Could Netflix’s Rhythm + Flow be the most brutal music competition series? If you ask its contestants, the answer is yes.

The series pits 30 aspiring hip-hop artists against each other to see who emerges victorious in various challenges judged by Chance the Rapper, TI, and Cardi B, as well as a slew of guest judges. This dynamic series is similar to bootcamp; there’s no time to cry or feel defeated. During season 1, the top 30 picks from Chicago, Atlanta, Los Angeles, and New York were divvied up into cyphers, or rap super-groups. From there, half were dropped. The remaining contestants battled it out in challenges ranging from rap battles to performing in music videos to collaborating with famous R&B artists.

Rapper Ali Tomineek, from Phoenix Arizona, auditioned at club Nightingale in Los Angeles. The rapper bears a striking resemblance to Donald Glover, and has his own hipster edge. He took to the stage with his signature Rubik’s Cube, completing the puzzle before blowing away the judges with his vocal skills. Chance the Rapper, T.I., and guest judge Snoop Dogg liked what they saw, but Cardi B was on the fence. After mulling it over, she gave her thumbs-up for Ali Tomineek to advance to the next round. The judges gave him one bit of advice, however, and that was to lose the gimmick. By the time he advanced to the cyphers, the Rubik’s cube was gone. Soon after that, so was he… from the competition.

Gay artists in hip hop were largely unheard of 10 years ago. However, since Frank Ocean, Syd tha Kyd, Angel Haze, and Lil’ Nas X have broken down barriers, the rap world is becoming much more inclusive. Enter: Cakes Da Killa. The Brooklyn M.C. wowed the judges during the New York auditions. His flamboyant style was in stark contrast to his powerful voice and well-written rhymes. Cardi B was reluctant to approve him for the show until she had confirmation that he could stand up to other rappers who might not agree with his sexual orientation. Ultimately, he made it to the next phase of competition, before his untimely elimination.

Also representing the ladies and the LGBTQ community is Londynn B. This fashion-forward diva was one of the few competitors on the show who seemed to build an instant rapport with the audience. She also is the only candidate who looked like she was already a chart-topping superstar. With her Cruella de Vil two-tone hairstyle and striking resemblance to Teyana Taylor, Londynn is enigmatic. Yet, when she hits the stage, everything else fades away and she’s a force of nature. Londynn B. was cast on the show in Atlanta. She captivated T.I., and guest judges Big Boi and Quavo, who felt she’d go far in the rap game. On Rhythm + Flow, she made it all the way to the finals.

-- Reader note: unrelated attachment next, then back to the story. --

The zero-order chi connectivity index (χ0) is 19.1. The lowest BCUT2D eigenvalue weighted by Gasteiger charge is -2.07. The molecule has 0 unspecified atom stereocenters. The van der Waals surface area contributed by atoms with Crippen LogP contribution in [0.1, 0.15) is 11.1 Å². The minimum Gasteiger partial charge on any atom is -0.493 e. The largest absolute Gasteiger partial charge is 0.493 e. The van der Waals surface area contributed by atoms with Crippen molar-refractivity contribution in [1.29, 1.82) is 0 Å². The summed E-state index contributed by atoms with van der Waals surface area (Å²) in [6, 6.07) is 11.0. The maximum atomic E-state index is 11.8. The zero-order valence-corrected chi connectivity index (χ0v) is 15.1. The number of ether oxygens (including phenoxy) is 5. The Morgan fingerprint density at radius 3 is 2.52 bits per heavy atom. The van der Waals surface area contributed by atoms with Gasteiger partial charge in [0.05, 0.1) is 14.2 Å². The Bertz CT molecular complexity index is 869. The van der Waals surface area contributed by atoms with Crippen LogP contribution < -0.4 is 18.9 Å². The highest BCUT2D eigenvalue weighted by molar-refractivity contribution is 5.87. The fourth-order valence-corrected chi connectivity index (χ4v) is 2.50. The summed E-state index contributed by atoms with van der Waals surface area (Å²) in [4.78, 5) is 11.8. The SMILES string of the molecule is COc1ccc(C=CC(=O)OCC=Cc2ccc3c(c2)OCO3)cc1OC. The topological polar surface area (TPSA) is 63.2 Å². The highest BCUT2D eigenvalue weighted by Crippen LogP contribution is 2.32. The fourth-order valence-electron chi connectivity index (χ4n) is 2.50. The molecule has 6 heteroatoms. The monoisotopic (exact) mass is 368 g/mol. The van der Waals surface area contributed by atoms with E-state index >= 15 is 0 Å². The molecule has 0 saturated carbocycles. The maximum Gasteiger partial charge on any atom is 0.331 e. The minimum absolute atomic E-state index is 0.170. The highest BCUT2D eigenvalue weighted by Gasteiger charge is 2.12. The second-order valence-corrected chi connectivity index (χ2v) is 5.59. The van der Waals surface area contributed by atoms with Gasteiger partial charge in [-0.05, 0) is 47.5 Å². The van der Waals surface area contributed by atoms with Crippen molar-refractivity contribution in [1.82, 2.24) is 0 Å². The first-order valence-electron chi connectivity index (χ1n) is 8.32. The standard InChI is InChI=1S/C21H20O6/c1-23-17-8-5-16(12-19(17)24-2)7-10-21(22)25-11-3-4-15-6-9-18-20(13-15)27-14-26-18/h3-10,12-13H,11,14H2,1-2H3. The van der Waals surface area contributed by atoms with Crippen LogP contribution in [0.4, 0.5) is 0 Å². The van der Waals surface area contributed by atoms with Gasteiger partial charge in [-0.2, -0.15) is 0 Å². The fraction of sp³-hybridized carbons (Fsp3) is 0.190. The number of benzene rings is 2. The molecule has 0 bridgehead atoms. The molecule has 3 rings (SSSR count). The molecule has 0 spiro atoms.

One of the most surprising rappers to join the competition was Old Man Saxon. This Denver, Colorado artist blew away the judges with his jazzy scats, dapper suits, and retro glasses. True, he could be a cross between Morris Day and Cab Calloway, yet he defined himself as a true original. All of the judges were feeling his distinctive flow - particularly Chance the Rapper. His rhymes were sharp and his cadence was on point. In the end, he was taken down by season 1 winner D Smoke during the battle round. However, Old Man Saxon proved that the rap game is evolving to include talent that diverts from a traditionally urban aesthetic.


Feisty Latina Beanz hails from Reading, PA. Unlike a lot of the other artists on the show, Beanz is a misanthrope - and proud of it. She was also quite vocal about her family’s dynamic. She says she’s a perfect combination of her thug father and her super-nice mother. Beanz has an aggressive presence when she raps. It rivals that of DMX or Lil’Kim. Beanz isn’t selling skin. She’s not promoting her looks. Instead, she’s a compelling, hard young woman whom the judges believed in so much, they put her in a rap battle against Flawless Real Talk. While she gave it her best shot, Beanz forgot one of her verses and was sent home.

Sam B Yourself was recruited for the show in Chicago. Chance the Rapper saw something remarkable in his perfect execution and alternative edge. His style and onstage persona hearkens back to the Beastie Boys and Third Base, with a tiny bit of contemporary artists like Logic and Eminem thrown in for good measure. The judges felt that Sam was lacking in personality, and that he might be harboring a chip on his shoulder as a white rapper in a predominantly black and Latin contest. They recommended that he cultivate a style that could make him more relatable. Sam B Yourself took the judges’ critiques to heart and came back strong - narrowly missing the chance to perform in the finals.

The tough thing about Rhythm + Flow is that the competition is so brutal, it’s hard to get attached to any particular performer. After the cyphers, half the cast was cut. In the episodes after that, the cast was whittled down more and more. While the drama is engaging and the cinematography is compelling, this is a show for and about the cutthroat world of rap. Watch it through those eyes, and it won’t disappoint.

Next: Rhythm + Flow: What to Expect in Season 2